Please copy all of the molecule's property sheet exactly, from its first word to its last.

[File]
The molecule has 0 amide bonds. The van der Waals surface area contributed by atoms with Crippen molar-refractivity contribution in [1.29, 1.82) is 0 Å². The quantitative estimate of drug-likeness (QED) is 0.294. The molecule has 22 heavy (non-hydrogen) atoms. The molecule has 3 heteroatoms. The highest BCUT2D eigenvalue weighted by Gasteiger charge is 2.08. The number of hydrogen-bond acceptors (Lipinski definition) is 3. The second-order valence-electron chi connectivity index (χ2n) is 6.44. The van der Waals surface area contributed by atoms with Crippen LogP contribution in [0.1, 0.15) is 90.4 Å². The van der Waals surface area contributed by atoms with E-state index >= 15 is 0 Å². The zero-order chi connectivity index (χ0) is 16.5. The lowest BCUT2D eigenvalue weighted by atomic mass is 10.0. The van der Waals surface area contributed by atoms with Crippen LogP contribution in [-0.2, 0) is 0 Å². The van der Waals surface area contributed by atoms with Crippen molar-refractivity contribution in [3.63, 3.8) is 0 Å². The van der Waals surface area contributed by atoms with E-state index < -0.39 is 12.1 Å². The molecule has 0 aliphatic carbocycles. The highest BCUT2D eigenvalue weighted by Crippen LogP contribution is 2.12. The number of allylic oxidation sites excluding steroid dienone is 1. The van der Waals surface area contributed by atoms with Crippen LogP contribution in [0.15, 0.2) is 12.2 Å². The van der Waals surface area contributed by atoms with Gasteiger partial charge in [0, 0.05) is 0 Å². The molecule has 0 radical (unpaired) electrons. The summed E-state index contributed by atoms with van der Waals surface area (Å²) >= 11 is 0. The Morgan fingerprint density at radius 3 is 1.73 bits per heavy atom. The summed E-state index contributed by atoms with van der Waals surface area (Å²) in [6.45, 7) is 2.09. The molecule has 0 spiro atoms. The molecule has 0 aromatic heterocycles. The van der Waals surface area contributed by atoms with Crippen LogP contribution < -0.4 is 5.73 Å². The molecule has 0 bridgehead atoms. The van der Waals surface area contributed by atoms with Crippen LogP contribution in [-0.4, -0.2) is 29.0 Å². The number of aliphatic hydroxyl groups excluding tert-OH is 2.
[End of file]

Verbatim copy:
The molecule has 0 amide bonds. The van der Waals surface area contributed by atoms with Crippen molar-refractivity contribution in [1.29, 1.82) is 0 Å². The quantitative estimate of drug-likeness (QED) is 0.294. The molecule has 22 heavy (non-hydrogen) atoms. The molecule has 3 heteroatoms. The highest BCUT2D eigenvalue weighted by Gasteiger charge is 2.08. The number of hydrogen-bond acceptors (Lipinski definition) is 3. The second-order valence-electron chi connectivity index (χ2n) is 6.44. The van der Waals surface area contributed by atoms with Crippen LogP contribution in [0.1, 0.15) is 90.4 Å². The van der Waals surface area contributed by atoms with E-state index >= 15 is 0 Å². The zero-order chi connectivity index (χ0) is 16.5. The lowest BCUT2D eigenvalue weighted by atomic mass is 10.0. The van der Waals surface area contributed by atoms with Crippen LogP contribution in [-0.2, 0) is 0 Å². The van der Waals surface area contributed by atoms with Crippen molar-refractivity contribution in [3.63, 3.8) is 0 Å². The van der Waals surface area contributed by atoms with E-state index < -0.39 is 12.1 Å². The molecule has 0 aliphatic carbocycles. The highest BCUT2D eigenvalue weighted by Crippen LogP contribution is 2.12. The number of allylic oxidation sites excluding steroid dienone is 1. The van der Waals surface area contributed by atoms with Crippen LogP contribution in [0.15, 0.2) is 12.2 Å². The van der Waals surface area contributed by atoms with Gasteiger partial charge in [0, 0.05) is 0 Å². The molecule has 0 radical (unpaired) electrons. The summed E-state index contributed by atoms with van der Waals surface area (Å²) >= 11 is 0. The Morgan fingerprint density at radius 3 is 1.73 bits per heavy atom. The summed E-state index contributed by atoms with van der Waals surface area (Å²) in [6.45, 7) is 2.09. The molecule has 0 spiro atoms. The molecule has 0 aromatic heterocycles. The van der Waals surface area contributed by atoms with Crippen LogP contribution < -0.4 is 5.73 Å². The molecule has 0 bridgehead atoms. The van der Waals surface area contributed by atoms with Crippen LogP contribution in [-0.4, -0.2) is 29.0 Å². The number of aliphatic hydroxyl groups excluding tert-OH is 2.